America was shaped by its rivers—more than 250,000 in all—and since Colonial times we have bent them to our will. The Army Corps of Engineers, which oversees dams owned by the federal government, lists more than 90,000 in its national inventory. Tens of thousands more remain unregistered. “Think about that number,” then-Secretary of the Interior Bruce Babbitt told a meeting of the Ecological Society of America in 1998. “That means we have been building, on average, one large dam a day, every single day, since the Declaration of Independence.” The best of them generate power, facilitate navigation, and slake our thirst. But many, perhaps the majority, are no longer essential.
The falling cost of renewable energy and continued decline of manufacturing renders many of these structures unnecessary. Others require expensive maintenance. Seven in 10 are more than 50 years old and many are falling into disrepair, according to the American Society of Civil Engineers, which pegs the cost of upgrading the 17 percent it deems a “high hazard” (meaning a failure could kill people downstream) at $45 billion. Overhauling the rest will cost many times that. In response, a growing number of scientists and environmentalists have called for razing dams that are obsolete or dispensable and letting more rivers—nature’s original infrastructure—once again run free.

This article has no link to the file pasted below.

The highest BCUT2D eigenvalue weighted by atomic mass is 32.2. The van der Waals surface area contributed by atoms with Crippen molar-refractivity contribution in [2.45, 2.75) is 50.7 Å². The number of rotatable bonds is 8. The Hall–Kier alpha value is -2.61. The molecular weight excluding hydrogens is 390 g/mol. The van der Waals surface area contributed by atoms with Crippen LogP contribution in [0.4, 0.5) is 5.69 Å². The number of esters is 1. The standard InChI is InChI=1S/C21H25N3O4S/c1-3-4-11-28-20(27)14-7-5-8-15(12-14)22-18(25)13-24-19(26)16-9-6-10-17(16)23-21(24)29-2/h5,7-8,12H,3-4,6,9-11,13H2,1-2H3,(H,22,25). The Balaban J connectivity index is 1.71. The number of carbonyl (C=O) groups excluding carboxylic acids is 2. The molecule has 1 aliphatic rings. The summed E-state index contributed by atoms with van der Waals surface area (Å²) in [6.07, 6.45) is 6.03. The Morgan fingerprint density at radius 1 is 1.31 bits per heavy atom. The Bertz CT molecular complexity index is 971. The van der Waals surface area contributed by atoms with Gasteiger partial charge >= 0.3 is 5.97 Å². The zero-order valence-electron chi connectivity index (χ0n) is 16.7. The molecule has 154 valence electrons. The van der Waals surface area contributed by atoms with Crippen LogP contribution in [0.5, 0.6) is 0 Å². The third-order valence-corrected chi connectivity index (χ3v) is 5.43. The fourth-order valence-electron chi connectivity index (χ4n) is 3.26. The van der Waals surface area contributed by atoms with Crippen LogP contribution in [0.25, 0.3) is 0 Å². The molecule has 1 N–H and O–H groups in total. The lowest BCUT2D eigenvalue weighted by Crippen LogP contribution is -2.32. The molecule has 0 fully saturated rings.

Many of those advocates consider the Elwha River 50 miles west of Seattle a model. Salmon and trout had all but vanished before the National Park Service breached two dams there in 2014, reviving the waterway and surrounding wilderness with little effect on power supplies. Restoration champions believe the same will happen on the Snake, where they’ve waged a decades-long fight against the Corps, regional politicians, and farmers who argue that the hydroelectric power it generates remains essential and that knocking the system down might not save the animals.
As pressure mounts to “free the Snake,” the Corps and others are considering similar projects nationwide, a trend that could reshape what Duke University hydrologist Martin Doyle calls “our riverine republic.”
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